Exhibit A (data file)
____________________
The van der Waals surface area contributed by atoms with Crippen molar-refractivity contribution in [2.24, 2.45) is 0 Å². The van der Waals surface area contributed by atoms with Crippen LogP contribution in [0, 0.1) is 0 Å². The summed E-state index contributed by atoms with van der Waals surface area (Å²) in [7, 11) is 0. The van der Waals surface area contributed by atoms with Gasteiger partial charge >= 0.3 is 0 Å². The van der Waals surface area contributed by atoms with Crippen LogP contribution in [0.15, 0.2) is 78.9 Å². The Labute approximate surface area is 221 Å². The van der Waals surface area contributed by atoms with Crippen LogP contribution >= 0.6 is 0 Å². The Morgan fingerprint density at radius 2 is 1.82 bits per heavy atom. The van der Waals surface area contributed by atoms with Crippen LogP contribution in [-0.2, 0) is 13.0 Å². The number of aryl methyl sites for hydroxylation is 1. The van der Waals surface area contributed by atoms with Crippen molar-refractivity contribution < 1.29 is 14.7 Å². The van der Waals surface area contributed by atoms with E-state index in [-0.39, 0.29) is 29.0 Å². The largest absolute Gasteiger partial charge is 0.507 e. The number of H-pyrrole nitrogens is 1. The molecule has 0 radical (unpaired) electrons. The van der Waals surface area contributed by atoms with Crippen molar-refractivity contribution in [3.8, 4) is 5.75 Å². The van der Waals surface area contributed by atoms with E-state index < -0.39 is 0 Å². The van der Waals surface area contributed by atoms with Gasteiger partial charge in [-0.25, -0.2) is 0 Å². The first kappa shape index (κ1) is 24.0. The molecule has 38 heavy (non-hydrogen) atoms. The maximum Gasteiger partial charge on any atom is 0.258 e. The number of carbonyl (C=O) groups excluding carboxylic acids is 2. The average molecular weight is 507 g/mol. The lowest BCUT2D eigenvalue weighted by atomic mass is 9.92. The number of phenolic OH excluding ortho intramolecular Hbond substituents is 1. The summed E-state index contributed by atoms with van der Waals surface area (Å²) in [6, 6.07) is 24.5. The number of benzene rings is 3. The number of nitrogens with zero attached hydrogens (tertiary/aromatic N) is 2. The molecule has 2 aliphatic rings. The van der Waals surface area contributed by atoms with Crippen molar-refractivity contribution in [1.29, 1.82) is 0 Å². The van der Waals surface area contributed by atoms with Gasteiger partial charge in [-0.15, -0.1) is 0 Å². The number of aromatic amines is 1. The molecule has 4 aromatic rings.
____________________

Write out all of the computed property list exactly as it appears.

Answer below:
The van der Waals surface area contributed by atoms with Crippen molar-refractivity contribution in [2.24, 2.45) is 0 Å². The van der Waals surface area contributed by atoms with Crippen LogP contribution in [0, 0.1) is 0 Å². The summed E-state index contributed by atoms with van der Waals surface area (Å²) in [7, 11) is 0. The van der Waals surface area contributed by atoms with Gasteiger partial charge >= 0.3 is 0 Å². The van der Waals surface area contributed by atoms with Crippen LogP contribution in [0.15, 0.2) is 78.9 Å². The Labute approximate surface area is 221 Å². The van der Waals surface area contributed by atoms with Crippen LogP contribution >= 0.6 is 0 Å². The Morgan fingerprint density at radius 2 is 1.82 bits per heavy atom. The van der Waals surface area contributed by atoms with Crippen LogP contribution in [-0.2, 0) is 13.0 Å². The number of aryl methyl sites for hydroxylation is 1. The van der Waals surface area contributed by atoms with Crippen molar-refractivity contribution < 1.29 is 14.7 Å². The van der Waals surface area contributed by atoms with E-state index in [-0.39, 0.29) is 29.0 Å². The largest absolute Gasteiger partial charge is 0.507 e. The number of H-pyrrole nitrogens is 1. The molecule has 0 radical (unpaired) electrons. The van der Waals surface area contributed by atoms with Crippen molar-refractivity contribution in [3.8, 4) is 5.75 Å². The van der Waals surface area contributed by atoms with E-state index < -0.39 is 0 Å². The van der Waals surface area contributed by atoms with Gasteiger partial charge in [-0.25, -0.2) is 0 Å². The first kappa shape index (κ1) is 24.0. The molecule has 38 heavy (non-hydrogen) atoms. The maximum Gasteiger partial charge on any atom is 0.258 e. The number of carbonyl (C=O) groups excluding carboxylic acids is 2. The average molecular weight is 507 g/mol. The lowest BCUT2D eigenvalue weighted by atomic mass is 9.92. The number of phenolic OH excluding ortho intramolecular Hbond substituents is 1. The summed E-state index contributed by atoms with van der Waals surface area (Å²) in [6, 6.07) is 24.5. The number of benzene rings is 3. The number of nitrogens with zero attached hydrogens (tertiary/aromatic N) is 2. The molecule has 2 aliphatic rings. The van der Waals surface area contributed by atoms with Crippen molar-refractivity contribution in [1.29, 1.82) is 0 Å². The van der Waals surface area contributed by atoms with Gasteiger partial charge in [-0.15, -0.1) is 0 Å². The number of aromatic amines is 1. The molecule has 4 aromatic rings.